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IBM: New Microprocessors Built by“¦DNA?

IBM researchers, working with Paul W. K . Rothemund of Cal Tech are working on a new way of building chips: arranging DNA origami structures on microprocessors that are compatible with semiconductor manufacturing equipment.

Their research looks to preserve Moore's Law, which says that every two years the number of transistors that can be placed on an integrated circuit doubles. For four decades, Moore's Law (named for Intel's founder, Gordon Moore) has held true, but with chip geometries shrinking to 22 nanometers by 2014, the rising costs will “[alter] the fundamental economics of the industry“ according to a June report by iSuppli.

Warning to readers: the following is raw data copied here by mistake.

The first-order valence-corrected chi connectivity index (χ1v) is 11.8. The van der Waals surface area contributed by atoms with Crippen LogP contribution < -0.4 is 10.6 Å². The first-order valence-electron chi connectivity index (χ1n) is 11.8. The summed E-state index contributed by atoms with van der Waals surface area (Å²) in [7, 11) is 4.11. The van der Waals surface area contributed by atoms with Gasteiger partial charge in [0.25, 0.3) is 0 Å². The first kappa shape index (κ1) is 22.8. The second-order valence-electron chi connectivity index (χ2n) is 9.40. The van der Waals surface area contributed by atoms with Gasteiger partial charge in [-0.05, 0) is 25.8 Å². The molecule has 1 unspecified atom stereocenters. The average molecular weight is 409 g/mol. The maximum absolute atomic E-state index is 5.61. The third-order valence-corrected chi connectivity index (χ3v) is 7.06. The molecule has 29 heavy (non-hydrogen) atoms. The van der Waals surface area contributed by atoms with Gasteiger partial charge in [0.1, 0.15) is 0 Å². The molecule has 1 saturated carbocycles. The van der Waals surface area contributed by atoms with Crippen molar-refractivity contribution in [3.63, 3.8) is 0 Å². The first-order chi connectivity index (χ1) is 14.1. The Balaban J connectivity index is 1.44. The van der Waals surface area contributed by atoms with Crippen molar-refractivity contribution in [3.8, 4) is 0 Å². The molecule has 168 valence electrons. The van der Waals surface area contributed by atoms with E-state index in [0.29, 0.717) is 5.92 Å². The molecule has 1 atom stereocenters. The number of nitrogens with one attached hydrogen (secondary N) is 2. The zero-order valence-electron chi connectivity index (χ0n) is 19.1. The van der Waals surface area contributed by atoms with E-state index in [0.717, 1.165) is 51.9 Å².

By combining existing assembly technology and self-assembling DNA nanotechnology, IBM believes that major savings could be realized in what is historically the most expensive phase of chip manufacture.

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